PMML, Ensembles and KNIME are three hot topics, each one worthwhile to be used. However, when combined together these three pieces offer an even more powerful approach to data analytics than each one alone. We would like to take the opportunity in this post to tell you more about these three puzzle pieces and, more importantly, about how to put them together.
The puzzle pieces
PMML is THE standard format to represent data mining models. It was first released in July 1997 with version 4.2 having just been published relatively recently in February 2014. The Data Mining Group association is a consortium of companies, including Zementis, SAS, IBM, and of course KNIME, which oversees the definition of the standard format. PMML format is written in XML, which makes it easy to read and understand. One of the strongest advantages of PMML is the portability of predictive models across different analytics tools. With PMML you can generate your model in R, edit it in KNIME, and run it for predictions in the ADAPA cloud.
Ensembles borrow the idea of the “wisdom of the crowd”. If you ask just one expert, the chance of he or she alone failing is generally higher than asking everyone in your network and taking the most frequent – or average – answer. In the case of ensembles, the expert is an advanced learner and the friends in your network are the base learners. Ensembles combine multiple base learners into one powerful ensemble predictor.
KNIME is the last part of this puzzle, and since you are reading this blog, you are probably already familiar with it. If this is not the case, have a look at the KNIME Learning Hub, where you can find tutorials and other learning material to start with KNIME. Now let’s take the puzzle pieces and combine them together! First, we train a single decision tree and export it as a PMML model. Then we train an ensemble of decision trees and also export it as a PMML model. For both examples, we used the Breast Cancer Data Set, which is available online at the UCI Machine Learning repository. The smaller data set we used consists of 8 numerical attributes describing benign and malignant tumors. The goal is to predict the type of tumor on the basis of the input features of the data set.
Creating and evaluating simple and ensemble PMML models in KNIME
Using a Decision Tree Learner node, we build a simple decision tree model to perform the required classification. First, a File Reader node reads the data into KNIME, then a Partitioning node splits the data into training and test set, and finally, a decision tree is trained on the training set only. This is where PMML comes into the picture. The blue squared output port of the decision tree contain PMML documents. You can further edit or extend the PMML documents using XML extension nodes, for example.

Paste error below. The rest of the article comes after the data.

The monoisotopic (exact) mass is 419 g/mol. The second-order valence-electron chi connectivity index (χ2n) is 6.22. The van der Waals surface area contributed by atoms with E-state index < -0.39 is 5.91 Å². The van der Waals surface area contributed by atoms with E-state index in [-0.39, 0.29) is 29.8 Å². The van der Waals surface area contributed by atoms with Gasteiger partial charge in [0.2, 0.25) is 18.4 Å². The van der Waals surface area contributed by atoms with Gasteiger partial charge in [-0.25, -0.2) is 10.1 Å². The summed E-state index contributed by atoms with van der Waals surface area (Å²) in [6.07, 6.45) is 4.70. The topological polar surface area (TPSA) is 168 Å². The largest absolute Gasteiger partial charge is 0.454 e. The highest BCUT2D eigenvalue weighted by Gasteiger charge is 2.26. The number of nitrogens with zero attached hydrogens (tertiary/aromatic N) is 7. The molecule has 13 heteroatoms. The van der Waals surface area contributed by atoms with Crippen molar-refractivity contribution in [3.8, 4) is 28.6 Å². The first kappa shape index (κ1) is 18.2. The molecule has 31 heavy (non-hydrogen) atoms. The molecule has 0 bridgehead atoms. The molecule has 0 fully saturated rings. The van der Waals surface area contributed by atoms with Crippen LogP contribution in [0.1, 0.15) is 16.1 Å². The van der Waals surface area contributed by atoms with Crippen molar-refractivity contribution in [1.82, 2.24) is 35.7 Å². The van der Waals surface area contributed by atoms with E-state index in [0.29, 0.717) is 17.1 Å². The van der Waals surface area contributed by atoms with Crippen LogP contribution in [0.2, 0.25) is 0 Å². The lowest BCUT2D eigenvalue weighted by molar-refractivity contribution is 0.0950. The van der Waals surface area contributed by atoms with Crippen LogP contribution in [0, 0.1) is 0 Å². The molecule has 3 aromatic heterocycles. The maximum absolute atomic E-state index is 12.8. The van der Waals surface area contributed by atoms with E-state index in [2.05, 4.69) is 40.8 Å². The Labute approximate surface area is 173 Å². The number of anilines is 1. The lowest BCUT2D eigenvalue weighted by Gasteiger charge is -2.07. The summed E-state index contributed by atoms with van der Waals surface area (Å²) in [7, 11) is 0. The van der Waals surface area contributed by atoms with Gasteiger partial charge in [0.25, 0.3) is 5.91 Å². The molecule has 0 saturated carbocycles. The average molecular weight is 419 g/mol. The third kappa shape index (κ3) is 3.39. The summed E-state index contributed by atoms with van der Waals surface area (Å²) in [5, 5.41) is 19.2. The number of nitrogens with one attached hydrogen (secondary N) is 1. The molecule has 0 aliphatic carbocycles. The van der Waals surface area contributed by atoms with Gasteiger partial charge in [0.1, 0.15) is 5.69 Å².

To predict the tumor type using the previously learned decision tree, we use the general PMML Predictor node. After the classes have been predicted for each data row in the test set, the Scorer node measures the model performance. The decision tree produced results to a 95% accuracy level, which is a more than acceptable value.
Notice that the PMML Predictor node applies to all PMML models supported by KNIME, be they decision trees or Naïve Bayes or neural networks. Also notice that the same functionality provided by the PMML Predictor node can be found in the JPMML extension nodes in the KNIME Labs section.
Usually, model accuracy can be improved by shifting from a simple decision tree to an ensemble of decision trees. All we need to do is slightly modify the workflow in Fig. decTreeWorkflow.png to train an ensemble of decision trees rather than a single decision tree.
In this example, we build the ensemble through “bagging”. Bagging is a learning technique that trains a number of base models on disjoint subsets of the training set. At the end the base models are combined into one ensemble model. The Chunk Loop Start node generates 20 training subsets and trains 20 decision tree on each one of them; the PMML Ensemble Loop End node collects and combines these 20 base models into one single ensemble model; the PMML Ensemble Predictor node applies all 20 models to each data row in the test set and selects the final class based on a majority vote; finally the Scorer node measures the ensemble performance. The Scorer node indicates a small increase in accuracy from 95% to 96.35%.
Notice that the simple PMML Predictor node cannot deal with ensemble models. Here you need to use the PMML Ensemble Predictor node to implement the majority vote.
However, as for most data mining algorithms, selection of the training subsets is crucial for the final result. In order to generate a more robust evaluation of the ensemble vs. the single decision tree, we ran both workflows multiple times on shuffled versions of the original data set. The box plot in the following figure shows the mean and standard deviation of the accuracy for the ensemble and for the single decision tree model, confirming the small gain in accuracy when using the ensemble model.
These two small example workflows show that all models produced by KNIME learner nodes, including ensemble models, follow PMML standards and that a special PMML Predictor node is available to apply the majority rule when running ensemble models.
More details about implementing PMML Ensembles models and the PMML Ensemble Predictor node are available in a paper published at the KDD 2013 PMML Workshop.
For more details about the nodes available in KNIME to create and modify any PMML model, the recorded video of a webinar aired on May 6 2014 about PMML and KNIME is now available on Youtube. The KNIME workflow used to create the models and plot can be found in the attachement section of this post.